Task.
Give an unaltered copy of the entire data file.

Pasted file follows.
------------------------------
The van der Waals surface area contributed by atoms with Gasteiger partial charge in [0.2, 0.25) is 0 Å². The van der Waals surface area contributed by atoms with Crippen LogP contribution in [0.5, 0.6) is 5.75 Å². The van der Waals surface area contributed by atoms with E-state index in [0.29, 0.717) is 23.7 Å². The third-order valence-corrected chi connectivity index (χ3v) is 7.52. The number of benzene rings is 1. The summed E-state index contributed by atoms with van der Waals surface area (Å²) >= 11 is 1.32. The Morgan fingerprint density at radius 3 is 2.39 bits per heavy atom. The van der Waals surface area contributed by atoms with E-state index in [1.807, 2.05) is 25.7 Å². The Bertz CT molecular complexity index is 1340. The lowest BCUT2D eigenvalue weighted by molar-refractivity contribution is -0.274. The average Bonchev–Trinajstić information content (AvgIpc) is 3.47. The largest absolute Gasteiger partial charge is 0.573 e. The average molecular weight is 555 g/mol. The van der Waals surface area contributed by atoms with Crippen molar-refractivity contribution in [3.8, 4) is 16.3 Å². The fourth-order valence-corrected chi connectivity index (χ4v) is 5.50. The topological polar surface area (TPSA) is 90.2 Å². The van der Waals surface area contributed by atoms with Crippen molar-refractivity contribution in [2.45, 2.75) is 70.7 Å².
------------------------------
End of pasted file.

The van der Waals surface area contributed by atoms with Gasteiger partial charge in [0.2, 0.25) is 0 Å². The van der Waals surface area contributed by atoms with Crippen LogP contribution in [0.5, 0.6) is 5.75 Å². The van der Waals surface area contributed by atoms with E-state index in [0.29, 0.717) is 23.7 Å². The third-order valence-corrected chi connectivity index (χ3v) is 7.52. The number of benzene rings is 1. The summed E-state index contributed by atoms with van der Waals surface area (Å²) >= 11 is 1.32. The Morgan fingerprint density at radius 3 is 2.39 bits per heavy atom. The van der Waals surface area contributed by atoms with E-state index in [1.807, 2.05) is 25.7 Å². The Bertz CT molecular complexity index is 1340. The lowest BCUT2D eigenvalue weighted by molar-refractivity contribution is -0.274. The average Bonchev–Trinajstić information content (AvgIpc) is 3.47. The largest absolute Gasteiger partial charge is 0.573 e. The average molecular weight is 555 g/mol. The van der Waals surface area contributed by atoms with Crippen molar-refractivity contribution in [3.8, 4) is 16.3 Å². The fourth-order valence-corrected chi connectivity index (χ4v) is 5.50. The topological polar surface area (TPSA) is 90.2 Å². The van der Waals surface area contributed by atoms with Crippen molar-refractivity contribution in [2.45, 2.75) is 70.7 Å².